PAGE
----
Holding government accountable has been granted a ray of hope. Democracy Watch may proceed with a private prosecution of Nigel Wright for the secretive payment of $90,000 to Senator Mike Duffy. This initiative has much wider implications for ensuring greater accountability of Ottawa’s oversight agencies which have been rendered largely ineffective by design and/or management. The end result could be a federal government which actually becomes more transparent and accountable.
Duff Connacher of Democracy Watch accuses the RCMP of “covering up” any justification the federal agency may have in failing to prosecute Wright. The RCMP is one of the penultimate agencies of accountability and oversight in Canada. How do we as Canadians safeguard democracy and the rule of law if these watchdogs fail to do their job?
Politicians have exhausted our trust that they seek good governance in Ottawa. Meanwhile MPs have been complicit or apathetic to the increasing ineffectiveness of offices created ostensibly to ensure accountable and transparent government.
Politicians and their parties come and go but the bureaucracy is the eternal rock beneath the immature antics of Parliament. In spite of increasing autocratic tendencies in our current government, MPs appear unwilling or unable to make public servants accountable, let alone make government transparent.… Read the rest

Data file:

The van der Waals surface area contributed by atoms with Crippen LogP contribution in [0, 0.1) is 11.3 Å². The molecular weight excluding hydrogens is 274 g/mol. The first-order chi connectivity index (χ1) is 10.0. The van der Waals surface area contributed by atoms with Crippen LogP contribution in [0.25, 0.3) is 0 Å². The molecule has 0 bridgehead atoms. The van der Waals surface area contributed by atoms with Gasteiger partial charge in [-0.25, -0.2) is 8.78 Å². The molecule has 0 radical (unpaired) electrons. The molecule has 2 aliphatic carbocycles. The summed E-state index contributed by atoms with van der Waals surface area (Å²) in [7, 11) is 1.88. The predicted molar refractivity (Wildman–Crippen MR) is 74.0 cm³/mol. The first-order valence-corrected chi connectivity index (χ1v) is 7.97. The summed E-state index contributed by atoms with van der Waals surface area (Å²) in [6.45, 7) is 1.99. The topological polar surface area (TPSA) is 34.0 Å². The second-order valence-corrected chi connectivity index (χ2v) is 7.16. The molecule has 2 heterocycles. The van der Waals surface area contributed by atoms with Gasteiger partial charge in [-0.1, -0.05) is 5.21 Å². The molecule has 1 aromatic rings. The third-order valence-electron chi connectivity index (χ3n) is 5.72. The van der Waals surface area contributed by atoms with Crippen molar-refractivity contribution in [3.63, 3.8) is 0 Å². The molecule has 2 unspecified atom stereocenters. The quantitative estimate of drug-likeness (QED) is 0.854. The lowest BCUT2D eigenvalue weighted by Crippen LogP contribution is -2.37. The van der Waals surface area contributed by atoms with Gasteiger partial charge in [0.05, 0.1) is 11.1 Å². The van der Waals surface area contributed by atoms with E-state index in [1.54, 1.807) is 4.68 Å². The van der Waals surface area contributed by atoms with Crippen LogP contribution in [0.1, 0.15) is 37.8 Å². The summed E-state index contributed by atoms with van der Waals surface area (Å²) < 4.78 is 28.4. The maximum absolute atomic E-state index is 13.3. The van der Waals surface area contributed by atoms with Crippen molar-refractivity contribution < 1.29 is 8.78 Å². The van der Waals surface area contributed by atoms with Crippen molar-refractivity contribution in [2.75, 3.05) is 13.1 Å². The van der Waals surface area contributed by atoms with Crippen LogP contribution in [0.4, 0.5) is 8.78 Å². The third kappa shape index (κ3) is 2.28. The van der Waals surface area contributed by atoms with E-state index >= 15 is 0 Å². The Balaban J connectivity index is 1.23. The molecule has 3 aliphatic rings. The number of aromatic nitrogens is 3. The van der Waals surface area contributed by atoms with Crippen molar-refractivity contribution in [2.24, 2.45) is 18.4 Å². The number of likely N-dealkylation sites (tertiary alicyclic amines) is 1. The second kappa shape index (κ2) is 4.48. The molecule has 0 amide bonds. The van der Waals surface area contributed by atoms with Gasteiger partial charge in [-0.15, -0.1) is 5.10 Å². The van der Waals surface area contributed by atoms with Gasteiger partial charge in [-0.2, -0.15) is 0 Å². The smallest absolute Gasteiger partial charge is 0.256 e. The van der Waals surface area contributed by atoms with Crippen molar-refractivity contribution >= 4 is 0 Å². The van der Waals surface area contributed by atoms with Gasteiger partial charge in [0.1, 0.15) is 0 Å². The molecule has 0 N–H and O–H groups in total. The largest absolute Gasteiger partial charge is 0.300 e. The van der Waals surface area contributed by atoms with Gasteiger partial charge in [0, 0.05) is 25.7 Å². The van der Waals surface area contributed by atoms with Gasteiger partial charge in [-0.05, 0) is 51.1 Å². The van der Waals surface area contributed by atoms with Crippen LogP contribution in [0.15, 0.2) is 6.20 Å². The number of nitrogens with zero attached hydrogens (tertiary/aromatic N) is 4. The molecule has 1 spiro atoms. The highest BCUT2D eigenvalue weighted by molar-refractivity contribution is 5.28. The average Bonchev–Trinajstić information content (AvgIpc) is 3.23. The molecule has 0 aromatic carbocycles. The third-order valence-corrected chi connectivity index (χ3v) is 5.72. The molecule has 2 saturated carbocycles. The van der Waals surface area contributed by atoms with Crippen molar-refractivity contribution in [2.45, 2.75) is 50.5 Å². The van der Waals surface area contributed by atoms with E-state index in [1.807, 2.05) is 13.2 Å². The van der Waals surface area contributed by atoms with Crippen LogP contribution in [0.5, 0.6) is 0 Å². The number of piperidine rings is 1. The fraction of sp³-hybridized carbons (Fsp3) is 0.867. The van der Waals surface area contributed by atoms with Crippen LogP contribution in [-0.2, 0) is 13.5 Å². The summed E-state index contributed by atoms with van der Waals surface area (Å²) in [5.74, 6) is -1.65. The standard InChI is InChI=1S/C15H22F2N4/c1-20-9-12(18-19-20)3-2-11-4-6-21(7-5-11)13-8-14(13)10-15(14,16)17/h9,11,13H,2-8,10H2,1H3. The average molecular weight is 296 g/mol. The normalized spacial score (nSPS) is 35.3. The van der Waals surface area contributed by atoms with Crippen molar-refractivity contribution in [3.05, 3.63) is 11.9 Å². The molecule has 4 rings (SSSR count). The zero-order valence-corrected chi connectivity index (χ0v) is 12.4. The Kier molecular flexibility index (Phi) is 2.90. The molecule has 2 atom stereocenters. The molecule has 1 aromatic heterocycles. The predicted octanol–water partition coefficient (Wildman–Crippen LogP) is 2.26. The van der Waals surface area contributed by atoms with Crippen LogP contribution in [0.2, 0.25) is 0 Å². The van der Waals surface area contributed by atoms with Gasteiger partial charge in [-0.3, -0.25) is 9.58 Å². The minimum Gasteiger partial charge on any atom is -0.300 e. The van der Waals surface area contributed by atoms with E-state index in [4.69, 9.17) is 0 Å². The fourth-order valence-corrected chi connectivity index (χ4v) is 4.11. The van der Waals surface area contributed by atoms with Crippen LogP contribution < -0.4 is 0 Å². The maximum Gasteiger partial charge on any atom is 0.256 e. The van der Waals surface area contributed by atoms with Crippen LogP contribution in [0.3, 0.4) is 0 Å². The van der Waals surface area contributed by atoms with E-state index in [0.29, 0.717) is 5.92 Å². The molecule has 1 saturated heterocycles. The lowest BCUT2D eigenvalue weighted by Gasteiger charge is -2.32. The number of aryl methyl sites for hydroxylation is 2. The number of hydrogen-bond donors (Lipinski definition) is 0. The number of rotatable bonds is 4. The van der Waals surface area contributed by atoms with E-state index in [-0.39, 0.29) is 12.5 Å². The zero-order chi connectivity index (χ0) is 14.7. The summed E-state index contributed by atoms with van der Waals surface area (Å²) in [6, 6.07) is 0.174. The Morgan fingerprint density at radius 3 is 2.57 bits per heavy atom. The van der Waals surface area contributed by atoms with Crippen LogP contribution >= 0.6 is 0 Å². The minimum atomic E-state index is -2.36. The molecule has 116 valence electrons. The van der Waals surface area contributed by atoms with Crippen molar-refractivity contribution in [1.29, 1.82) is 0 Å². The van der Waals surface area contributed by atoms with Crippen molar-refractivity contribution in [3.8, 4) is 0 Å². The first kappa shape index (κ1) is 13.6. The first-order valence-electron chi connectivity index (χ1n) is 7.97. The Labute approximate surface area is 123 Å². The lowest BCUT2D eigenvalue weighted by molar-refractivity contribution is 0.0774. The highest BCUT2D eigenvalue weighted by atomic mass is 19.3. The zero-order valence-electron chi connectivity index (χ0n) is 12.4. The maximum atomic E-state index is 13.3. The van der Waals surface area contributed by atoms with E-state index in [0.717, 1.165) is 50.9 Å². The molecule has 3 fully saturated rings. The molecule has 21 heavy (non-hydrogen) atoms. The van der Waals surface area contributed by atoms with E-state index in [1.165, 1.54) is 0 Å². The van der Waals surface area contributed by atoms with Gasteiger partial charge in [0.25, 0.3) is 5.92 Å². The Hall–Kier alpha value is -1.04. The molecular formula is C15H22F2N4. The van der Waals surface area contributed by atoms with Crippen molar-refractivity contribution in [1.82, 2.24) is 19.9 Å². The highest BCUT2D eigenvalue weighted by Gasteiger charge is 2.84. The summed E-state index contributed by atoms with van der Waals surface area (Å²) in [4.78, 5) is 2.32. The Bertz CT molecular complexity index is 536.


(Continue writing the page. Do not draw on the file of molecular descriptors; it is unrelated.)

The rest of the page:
Posted by Sean Bruyea on May 2, 2014
Here in the dead of summer, accountability news is at its low point. There have been a few stories of interest, though. About four weeks ago, the Globe and Mail ran apiece about what the author called Canada’s “accountability deficit.”
In it, she describes the incredible inefficiency of government information management practices – the quirky, idiosyncratic systems set up by each department, the inaccessibility of data to the public and the outrageous cost of it all.
A week later, the federal Access to Information Commissioner, Suzanne Legault, urged Canada to take the lead in making its data more accessible to the public. As if responding to her, the Parliamentary Budget Officer, Kevin Page, launched a database which allows Canadians better track and understand how government money is spent.
And now, just this week, anti-virus software giant McAfee released a report which revealed massive hacking attacks on targets around the globe – including the Canadian government – which, you might recall, had to practically shut down two departments earlier this year due to just such an attack.
Putting aside the right of citizens to know what their government is doing, these stories show how backward our government is in information security, how entrenched current practices are and what the consequences of this can be.… Read the rest
Posted by Ian Bron on August 4, 2011